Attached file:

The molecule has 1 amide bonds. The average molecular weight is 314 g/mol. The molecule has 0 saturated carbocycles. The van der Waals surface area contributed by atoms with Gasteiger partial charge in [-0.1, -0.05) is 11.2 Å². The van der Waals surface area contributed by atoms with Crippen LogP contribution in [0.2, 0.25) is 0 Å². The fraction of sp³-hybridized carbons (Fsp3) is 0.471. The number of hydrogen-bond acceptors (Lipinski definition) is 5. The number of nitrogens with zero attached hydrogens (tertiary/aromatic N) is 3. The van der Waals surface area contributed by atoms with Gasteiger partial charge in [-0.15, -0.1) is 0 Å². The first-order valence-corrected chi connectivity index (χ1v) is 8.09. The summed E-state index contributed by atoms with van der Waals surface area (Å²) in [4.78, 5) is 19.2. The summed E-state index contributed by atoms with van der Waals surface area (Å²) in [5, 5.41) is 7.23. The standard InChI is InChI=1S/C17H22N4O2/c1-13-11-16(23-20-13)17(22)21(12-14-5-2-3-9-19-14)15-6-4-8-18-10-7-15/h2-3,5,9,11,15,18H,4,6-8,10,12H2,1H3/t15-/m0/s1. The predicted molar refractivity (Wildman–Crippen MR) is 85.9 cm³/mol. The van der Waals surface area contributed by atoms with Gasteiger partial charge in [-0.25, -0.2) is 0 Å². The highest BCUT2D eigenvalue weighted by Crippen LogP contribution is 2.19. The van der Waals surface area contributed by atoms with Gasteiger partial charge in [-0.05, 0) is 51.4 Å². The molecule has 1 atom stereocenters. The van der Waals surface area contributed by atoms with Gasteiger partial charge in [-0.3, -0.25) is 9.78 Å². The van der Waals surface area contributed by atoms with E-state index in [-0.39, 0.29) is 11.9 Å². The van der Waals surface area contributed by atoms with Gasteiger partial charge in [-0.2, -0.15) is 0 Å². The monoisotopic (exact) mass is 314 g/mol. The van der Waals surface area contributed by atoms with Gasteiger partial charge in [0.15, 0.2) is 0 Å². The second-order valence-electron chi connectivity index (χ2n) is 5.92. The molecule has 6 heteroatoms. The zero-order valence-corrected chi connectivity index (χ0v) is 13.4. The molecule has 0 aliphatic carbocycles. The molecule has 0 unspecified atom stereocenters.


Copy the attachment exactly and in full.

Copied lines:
The molecule has 1 amide bonds. The average molecular weight is 314 g/mol. The molecule has 0 saturated carbocycles. The van der Waals surface area contributed by atoms with Gasteiger partial charge in [-0.1, -0.05) is 11.2 Å². The van der Waals surface area contributed by atoms with Crippen LogP contribution in [0.2, 0.25) is 0 Å². The fraction of sp³-hybridized carbons (Fsp3) is 0.471. The number of hydrogen-bond acceptors (Lipinski definition) is 5. The number of nitrogens with zero attached hydrogens (tertiary/aromatic N) is 3. The van der Waals surface area contributed by atoms with Gasteiger partial charge in [-0.15, -0.1) is 0 Å². The first-order valence-corrected chi connectivity index (χ1v) is 8.09. The summed E-state index contributed by atoms with van der Waals surface area (Å²) in [4.78, 5) is 19.2. The summed E-state index contributed by atoms with van der Waals surface area (Å²) in [5, 5.41) is 7.23. The standard InChI is InChI=1S/C17H22N4O2/c1-13-11-16(23-20-13)17(22)21(12-14-5-2-3-9-19-14)15-6-4-8-18-10-7-15/h2-3,5,9,11,15,18H,4,6-8,10,12H2,1H3/t15-/m0/s1. The predicted molar refractivity (Wildman–Crippen MR) is 85.9 cm³/mol. The van der Waals surface area contributed by atoms with Gasteiger partial charge in [-0.25, -0.2) is 0 Å². The highest BCUT2D eigenvalue weighted by Crippen LogP contribution is 2.19. The van der Waals surface area contributed by atoms with Gasteiger partial charge in [-0.05, 0) is 51.4 Å². The molecule has 1 atom stereocenters. The van der Waals surface area contributed by atoms with Gasteiger partial charge in [-0.3, -0.25) is 9.78 Å². The van der Waals surface area contributed by atoms with E-state index in [-0.39, 0.29) is 11.9 Å². The van der Waals surface area contributed by atoms with Gasteiger partial charge in [-0.2, -0.15) is 0 Å². The monoisotopic (exact) mass is 314 g/mol. The van der Waals surface area contributed by atoms with Gasteiger partial charge in [0.15, 0.2) is 0 Å². The second-order valence-electron chi connectivity index (χ2n) is 5.92. The molecule has 6 heteroatoms. The zero-order valence-corrected chi connectivity index (χ0v) is 13.4. The molecule has 0 aliphatic carbocycles. The molecule has 0 unspecified atom stereocenters.